- The product’s nutritional facts table
- A health warning message
- A standardized symbol to indicate that the product contains cannabis
- Canadians will be allowed to carry 30 g of edibles in public, which is the current limit for dried cannabis
Right now, these proposals are just proposals. A 60-day public consultation recently ended, and Health Canada will take the feedback it has received to come up with a final set of regulations. The agency has until Oct. 17, 2019—when edibles will be legal—to finalize these regulations.
Critics Say Rules on Edibles Are Overly Restrictive
The proposed regulations have met with a great deal of backlash from cannabis industry insiders. The biggest issue is with the 10 mg of THC limit per package. Other places where adult-use cannabis is legal, like Colorado and Washington State, have placed a 10 mg of THC limit per serving rather than per package.
This difference is important, because a package can contain multiple servings. So, for instance, if a package contained just one brownie, that brownie could contain only up to 10 mg of THC. But if a package contained five lollipops, then each lollipop could only have a maximum of 2 mg of THC.
RELATED: CONSUMING CANNABIS EDIBLES TO IMPROVE YOUR HEALTH Health Canada says the per package limits are designed to prevent accidental overdoses. But critics say this attitude is highly patronizing.
Those against the proposed packaging regulations also point out that the rules encourage wastefulness. If a company wanted to sell cookies that contain 10 mg of THC each, they’d have to package each cookie individually. That, critics say, is going to lead to a lot of unnecessary plastic and other waste filling up landfills. This could be avoided if Health Canada adopted a per serving THC limit instead of a per package one.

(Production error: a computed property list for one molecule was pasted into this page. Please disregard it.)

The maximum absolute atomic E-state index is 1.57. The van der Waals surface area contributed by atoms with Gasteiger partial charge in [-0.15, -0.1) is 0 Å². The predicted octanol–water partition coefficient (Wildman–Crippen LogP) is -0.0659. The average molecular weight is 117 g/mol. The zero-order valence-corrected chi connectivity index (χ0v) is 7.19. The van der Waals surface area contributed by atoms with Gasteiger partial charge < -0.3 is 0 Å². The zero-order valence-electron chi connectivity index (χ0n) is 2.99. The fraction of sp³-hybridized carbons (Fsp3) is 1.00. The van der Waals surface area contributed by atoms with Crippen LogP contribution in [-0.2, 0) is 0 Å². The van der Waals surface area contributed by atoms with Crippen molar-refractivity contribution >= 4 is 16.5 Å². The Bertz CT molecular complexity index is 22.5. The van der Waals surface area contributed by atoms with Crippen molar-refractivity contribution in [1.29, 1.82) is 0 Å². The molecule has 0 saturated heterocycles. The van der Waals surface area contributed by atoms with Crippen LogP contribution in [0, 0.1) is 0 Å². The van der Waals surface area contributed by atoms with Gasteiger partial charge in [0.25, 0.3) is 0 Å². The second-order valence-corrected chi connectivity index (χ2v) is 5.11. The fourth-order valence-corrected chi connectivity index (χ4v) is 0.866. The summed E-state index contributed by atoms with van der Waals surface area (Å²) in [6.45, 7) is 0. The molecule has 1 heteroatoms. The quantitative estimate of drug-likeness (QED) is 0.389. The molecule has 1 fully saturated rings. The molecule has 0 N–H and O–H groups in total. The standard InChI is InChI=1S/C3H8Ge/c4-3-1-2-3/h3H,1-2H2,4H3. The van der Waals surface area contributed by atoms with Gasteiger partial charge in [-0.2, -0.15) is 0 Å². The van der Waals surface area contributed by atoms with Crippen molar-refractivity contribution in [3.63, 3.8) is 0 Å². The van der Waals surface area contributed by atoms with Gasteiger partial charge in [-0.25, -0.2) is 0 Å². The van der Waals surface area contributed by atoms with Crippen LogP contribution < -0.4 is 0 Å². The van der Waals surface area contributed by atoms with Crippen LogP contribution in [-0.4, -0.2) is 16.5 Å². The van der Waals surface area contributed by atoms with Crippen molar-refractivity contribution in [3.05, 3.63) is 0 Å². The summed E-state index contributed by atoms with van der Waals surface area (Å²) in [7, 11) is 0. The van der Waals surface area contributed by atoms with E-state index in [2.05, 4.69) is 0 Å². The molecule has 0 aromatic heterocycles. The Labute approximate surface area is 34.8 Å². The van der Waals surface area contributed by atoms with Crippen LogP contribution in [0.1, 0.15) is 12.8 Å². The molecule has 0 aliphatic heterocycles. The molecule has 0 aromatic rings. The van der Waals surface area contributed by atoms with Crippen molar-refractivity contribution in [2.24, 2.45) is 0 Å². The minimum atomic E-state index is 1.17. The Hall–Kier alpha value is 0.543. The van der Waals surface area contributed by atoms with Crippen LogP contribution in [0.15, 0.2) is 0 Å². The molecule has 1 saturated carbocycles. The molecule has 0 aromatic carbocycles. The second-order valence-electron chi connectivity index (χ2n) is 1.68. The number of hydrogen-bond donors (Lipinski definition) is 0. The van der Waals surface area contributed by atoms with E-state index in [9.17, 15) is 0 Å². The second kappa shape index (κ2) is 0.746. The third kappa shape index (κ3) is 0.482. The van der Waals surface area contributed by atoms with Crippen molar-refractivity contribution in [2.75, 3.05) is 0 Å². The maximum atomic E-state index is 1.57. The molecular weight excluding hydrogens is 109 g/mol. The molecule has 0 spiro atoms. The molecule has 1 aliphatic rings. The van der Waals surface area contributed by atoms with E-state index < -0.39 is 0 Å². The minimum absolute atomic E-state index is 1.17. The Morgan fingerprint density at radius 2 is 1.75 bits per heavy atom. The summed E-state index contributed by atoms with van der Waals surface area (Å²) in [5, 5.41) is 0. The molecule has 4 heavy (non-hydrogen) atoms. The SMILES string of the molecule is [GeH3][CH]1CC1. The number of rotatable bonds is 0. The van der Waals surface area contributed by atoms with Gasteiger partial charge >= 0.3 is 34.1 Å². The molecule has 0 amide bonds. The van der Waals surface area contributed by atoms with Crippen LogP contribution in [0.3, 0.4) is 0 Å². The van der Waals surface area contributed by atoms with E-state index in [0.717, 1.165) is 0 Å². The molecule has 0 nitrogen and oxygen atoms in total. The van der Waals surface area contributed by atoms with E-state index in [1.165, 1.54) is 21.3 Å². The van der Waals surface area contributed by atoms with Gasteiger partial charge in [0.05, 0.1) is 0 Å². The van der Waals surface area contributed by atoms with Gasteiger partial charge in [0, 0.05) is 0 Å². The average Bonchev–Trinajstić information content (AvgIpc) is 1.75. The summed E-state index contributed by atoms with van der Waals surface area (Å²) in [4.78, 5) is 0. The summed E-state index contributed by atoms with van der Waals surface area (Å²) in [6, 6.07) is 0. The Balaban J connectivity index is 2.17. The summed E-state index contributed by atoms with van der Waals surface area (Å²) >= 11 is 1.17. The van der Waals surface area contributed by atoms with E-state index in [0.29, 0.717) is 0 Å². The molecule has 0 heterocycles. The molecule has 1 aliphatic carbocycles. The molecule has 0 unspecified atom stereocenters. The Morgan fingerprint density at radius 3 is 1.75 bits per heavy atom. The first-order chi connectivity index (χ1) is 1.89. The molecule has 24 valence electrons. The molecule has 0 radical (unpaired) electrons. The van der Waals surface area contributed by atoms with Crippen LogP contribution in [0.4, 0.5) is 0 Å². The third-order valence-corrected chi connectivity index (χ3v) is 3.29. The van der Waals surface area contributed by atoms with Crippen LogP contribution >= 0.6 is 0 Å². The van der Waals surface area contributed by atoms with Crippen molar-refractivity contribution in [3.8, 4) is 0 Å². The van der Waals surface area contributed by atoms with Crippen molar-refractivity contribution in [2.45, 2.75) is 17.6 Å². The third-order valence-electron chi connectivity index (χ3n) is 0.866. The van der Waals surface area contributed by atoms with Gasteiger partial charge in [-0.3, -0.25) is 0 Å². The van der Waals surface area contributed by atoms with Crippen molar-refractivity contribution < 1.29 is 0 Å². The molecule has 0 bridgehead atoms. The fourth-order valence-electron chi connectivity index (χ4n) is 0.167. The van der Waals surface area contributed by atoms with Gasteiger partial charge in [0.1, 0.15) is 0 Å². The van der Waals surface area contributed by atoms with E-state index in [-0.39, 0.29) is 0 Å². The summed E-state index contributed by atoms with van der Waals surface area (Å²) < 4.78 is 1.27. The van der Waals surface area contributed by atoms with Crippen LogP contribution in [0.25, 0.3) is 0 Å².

Many in the industry are also concerned about the overly broad prohibition against products that appeal to children. Since Health Canada hasn’t provided much guidance on what it considers to be appealing to children, the prohibition is a massive grey area. The agency has said that sugars and chocolate are acceptable, but ingredients, flavours, shapes and colours that appeal to youth aren’t.
How Will the Underground Cannabis Edibles Market Respond?
Taking cannabis out of the illicit market and making it legitimate has long been one of the main reasons the government has given for legalizing marijuana. But Health Canada’s strict proposed regulations mean that the underground edibles market is likely to remain robust even after edibles are legal.
RELATED: CANADA’S CANNABIS BLACK MARKET BLUES
The regulations may be well meaning. But if they’re strictly enforced, such as banning products that may be too appealing to children, then it seems natural that consumers will look for the cannabis edibles they want and need in the underground market.
Hopefully, now that Health Canada has received feedback from the public about its proposed regulations, it will consider loosening them to better accommodate what consumers expect when they can buy legal marijuana edibles in October.